• Drop Point – This modification of the normal blade style sees the spine begin to thin and curve downward ¾ of the way along the blade as the edge curves up until they meet at a sharp point. Still good for cutting, the point makes it better for puncturing.
  • Clip Point – Another modification of the normal blade, instead of curving down like a drop point, the back appears to be clipped out, giving you a very sharp stabbing point on a blade that still makes long, straight cuts. The popular Bowie knife shape was a clip-point-style blade modified for knife fighting.
  • Tanto – A popular addition to blade types, the tanto style offers a long cutting edge with a sharply beveled and angular point that rises to meet the spine near the tip of the blade. Traditional Japanese-type tanto blades curve gently along their length, while American tanto design uses a straight cutting edge and an angle of 60° or more to create a sharp chisel-like tip.
  • Sheepfoot – A strong blade for cutting, the sheepfoot features a long, straight edge and a thick spine that falls to meet it at the tip. The antithesis of the standard straight-back blade, this blade is meant for cutting, not poking.
  • Hawkbill – The hawkbill excels at draw cuts, with a broad spine and sharp edge along the length of a blade that curves downward like a bird’s beak.
  • Spear Point – The spine of this blade thins and is sometimes sharpened along the last ¼ of the blade, creating a point that’s excellent for stabbing while the blade close to the hilt retains a broad, unsharpened spine for added cutting leverage. Most often found on fixed-blade knives.


The material your everyday carry knife is made of has a significant impact on your experience as a user. Stainless steel is very common and user-friendly to care for, but not as hard as other steels. High-carbon blades are much harder but require more maintenance to protect them. Titanium and ceramic blades are less common and more expensive while also being more brittle, but their edges are often ground to surgical precision. Unless you have the time, knowledge, money, or tools for a specialty blade, good steel is probably your best bet.

A pocket knife with a blue grip, the blade piercing into a wood log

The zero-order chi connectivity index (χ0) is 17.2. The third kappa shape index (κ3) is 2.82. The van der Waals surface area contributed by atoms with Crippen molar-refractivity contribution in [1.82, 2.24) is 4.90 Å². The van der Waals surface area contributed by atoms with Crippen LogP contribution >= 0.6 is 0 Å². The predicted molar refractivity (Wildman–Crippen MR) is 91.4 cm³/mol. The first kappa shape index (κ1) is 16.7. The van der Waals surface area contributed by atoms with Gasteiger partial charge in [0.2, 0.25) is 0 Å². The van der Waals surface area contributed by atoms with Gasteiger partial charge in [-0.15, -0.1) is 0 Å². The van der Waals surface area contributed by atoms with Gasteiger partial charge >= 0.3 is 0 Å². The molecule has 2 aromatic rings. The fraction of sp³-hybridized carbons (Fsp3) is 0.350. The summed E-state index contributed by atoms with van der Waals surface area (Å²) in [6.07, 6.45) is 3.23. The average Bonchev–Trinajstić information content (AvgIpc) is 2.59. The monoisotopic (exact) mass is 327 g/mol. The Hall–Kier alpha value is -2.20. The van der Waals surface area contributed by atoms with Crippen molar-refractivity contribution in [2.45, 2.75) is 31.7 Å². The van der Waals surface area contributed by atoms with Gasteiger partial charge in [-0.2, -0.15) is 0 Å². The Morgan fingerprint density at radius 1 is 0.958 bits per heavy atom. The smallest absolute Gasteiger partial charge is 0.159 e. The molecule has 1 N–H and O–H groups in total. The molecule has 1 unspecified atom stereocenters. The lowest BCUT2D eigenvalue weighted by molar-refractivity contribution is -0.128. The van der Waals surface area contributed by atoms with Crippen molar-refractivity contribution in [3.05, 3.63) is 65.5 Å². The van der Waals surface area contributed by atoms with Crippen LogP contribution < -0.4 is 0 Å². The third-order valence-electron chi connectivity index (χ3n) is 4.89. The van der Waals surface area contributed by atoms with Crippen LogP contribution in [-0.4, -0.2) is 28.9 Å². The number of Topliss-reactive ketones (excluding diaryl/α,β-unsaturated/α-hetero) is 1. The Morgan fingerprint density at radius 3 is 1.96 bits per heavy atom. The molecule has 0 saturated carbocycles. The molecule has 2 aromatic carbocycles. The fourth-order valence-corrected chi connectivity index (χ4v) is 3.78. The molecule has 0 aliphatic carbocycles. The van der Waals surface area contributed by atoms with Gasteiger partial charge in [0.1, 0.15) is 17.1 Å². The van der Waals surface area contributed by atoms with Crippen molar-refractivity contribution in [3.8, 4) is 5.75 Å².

The Grip

The grip of your everyday carry knife serves as its connection to you, so it needs to be just right. A poorly chosen fit, style, or texture can negatively impact your safe handling of the blade.


You need a grip that fits your hand. A grip too thick may not allow you to bring your power to bear on the blade, while a thin grip may be dwarfed in your hand, causing you to lose some control. Short grips are harder to maintain a solid grasp on, while overly long grips can be unwieldy. Look for a grip that fits your hand comfortably, allowing your fingers to close entirely without getting in the way of each other.


A good texture can help you keep a firm grip on the knife, even if your hands are wet, tired, or slick. The wrong texture can feel tacky, fragile, or even rub like sandpaper while you’re trying to use your everyday carry knife. Try out as many knives as possible to find what you like in a knife handle. That way, you know you’re getting the best EDC knife for your grip preferences.

The Features

As knife manufacturers Victorinox and Wenger found out long ago, the features you build into an everyday carry knife beyond the blade can be just as useful and essential as the blade itself.

Opening and Lock Style

For pocket knives, how they open and lock in place–if they do lock–can be an important part of choosing the best one. Traditional non-locking knives often have a thumbnail slot in the blade to help you open them up. Modern pocket knives may have thumb buttons or notches to make opening easier. They may feature a lock in the back of the knife that secures the blade to the tang or a lever in the frame indention where the blade is housed that holds the blade open. Some folding knives even use springs for assisted opening or self-opening operation, although some jurisdictions may brand these as prohibited switchblade knives.


Embedded or built-in tools are becoming popular for the best EDC utility knives. These can include screwdrivers, pliers, wire cutters, seatbelt cutters, and more. Remember that added features often mean both added price and bulk, so prioritize accordingly.

Bells, Whistles, and Doodads 

If you can dream it, a manufacturer has tried it. From the hollow-handled survival knives of the 1900s to modern options featuring specialized equipment built into the hilt, you’ll see some truly amazing knives on the market. Does a knife-themed for the zombie apocalypse fit into the everyday carry knife category? Maybe, if it does what you need it to do day-to-day (a lack of zombies notwithstanding). What about designs based on superheroes or aliens? They’re out there, and you’ll find them at one of our shows. You have to decide which of these features is worth the price to add some personality to your pocket.

Get Your Gun Knife Show Tickets Online

Wherever you are in Pennsylvania, there’s a gun show coming soon to a community near you, giving you the chance to find the best EDC knife for your money. Start your planning now to be sure you know exactly what you’re looking for the day of the show. Order your tickets to the next Eagle Shows Gun Show online today.